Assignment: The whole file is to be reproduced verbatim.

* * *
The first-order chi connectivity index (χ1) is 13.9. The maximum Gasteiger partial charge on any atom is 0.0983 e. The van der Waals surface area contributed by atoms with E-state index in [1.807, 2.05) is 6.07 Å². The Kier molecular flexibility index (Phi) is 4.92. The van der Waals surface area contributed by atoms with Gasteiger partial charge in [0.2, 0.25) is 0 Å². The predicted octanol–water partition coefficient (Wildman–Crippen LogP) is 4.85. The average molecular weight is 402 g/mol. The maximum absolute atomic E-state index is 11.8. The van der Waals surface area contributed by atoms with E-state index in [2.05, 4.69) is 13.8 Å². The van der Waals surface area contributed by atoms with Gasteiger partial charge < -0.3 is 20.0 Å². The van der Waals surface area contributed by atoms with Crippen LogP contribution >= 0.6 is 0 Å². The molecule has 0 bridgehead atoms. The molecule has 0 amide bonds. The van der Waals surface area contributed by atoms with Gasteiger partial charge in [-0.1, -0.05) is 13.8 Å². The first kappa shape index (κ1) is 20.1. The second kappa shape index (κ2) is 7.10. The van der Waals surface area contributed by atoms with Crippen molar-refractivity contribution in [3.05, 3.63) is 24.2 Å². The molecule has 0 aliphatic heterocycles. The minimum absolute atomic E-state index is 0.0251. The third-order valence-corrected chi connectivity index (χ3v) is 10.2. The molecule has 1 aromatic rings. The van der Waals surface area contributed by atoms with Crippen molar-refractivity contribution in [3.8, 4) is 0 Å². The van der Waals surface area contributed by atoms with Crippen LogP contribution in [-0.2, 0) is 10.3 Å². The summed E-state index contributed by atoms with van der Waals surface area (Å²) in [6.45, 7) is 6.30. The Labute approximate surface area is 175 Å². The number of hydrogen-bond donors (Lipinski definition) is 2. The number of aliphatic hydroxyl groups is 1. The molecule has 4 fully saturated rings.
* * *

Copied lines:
The first-order chi connectivity index (χ1) is 13.9. The maximum Gasteiger partial charge on any atom is 0.0983 e. The van der Waals surface area contributed by atoms with E-state index in [1.807, 2.05) is 6.07 Å². The Kier molecular flexibility index (Phi) is 4.92. The van der Waals surface area contributed by atoms with Gasteiger partial charge in [0.2, 0.25) is 0 Å². The predicted octanol–water partition coefficient (Wildman–Crippen LogP) is 4.85. The average molecular weight is 402 g/mol. The maximum absolute atomic E-state index is 11.8. The van der Waals surface area contributed by atoms with E-state index in [2.05, 4.69) is 13.8 Å². The van der Waals surface area contributed by atoms with Gasteiger partial charge < -0.3 is 20.0 Å². The van der Waals surface area contributed by atoms with Crippen LogP contribution >= 0.6 is 0 Å². The molecule has 0 bridgehead atoms. The molecule has 0 amide bonds. The van der Waals surface area contributed by atoms with Gasteiger partial charge in [-0.1, -0.05) is 13.8 Å². The first kappa shape index (κ1) is 20.1. The second kappa shape index (κ2) is 7.10. The van der Waals surface area contributed by atoms with Crippen molar-refractivity contribution in [3.05, 3.63) is 24.2 Å². The molecule has 0 aliphatic heterocycles. The minimum absolute atomic E-state index is 0.0251. The third-order valence-corrected chi connectivity index (χ3v) is 10.2. The molecule has 1 aromatic rings. The van der Waals surface area contributed by atoms with Crippen molar-refractivity contribution in [3.8, 4) is 0 Å². The van der Waals surface area contributed by atoms with Crippen LogP contribution in [-0.2, 0) is 10.3 Å². The summed E-state index contributed by atoms with van der Waals surface area (Å²) in [6.45, 7) is 6.30. The Labute approximate surface area is 175 Å². The number of hydrogen-bond donors (Lipinski definition) is 2. The number of aliphatic hydroxyl groups is 1. The molecule has 4 fully saturated rings.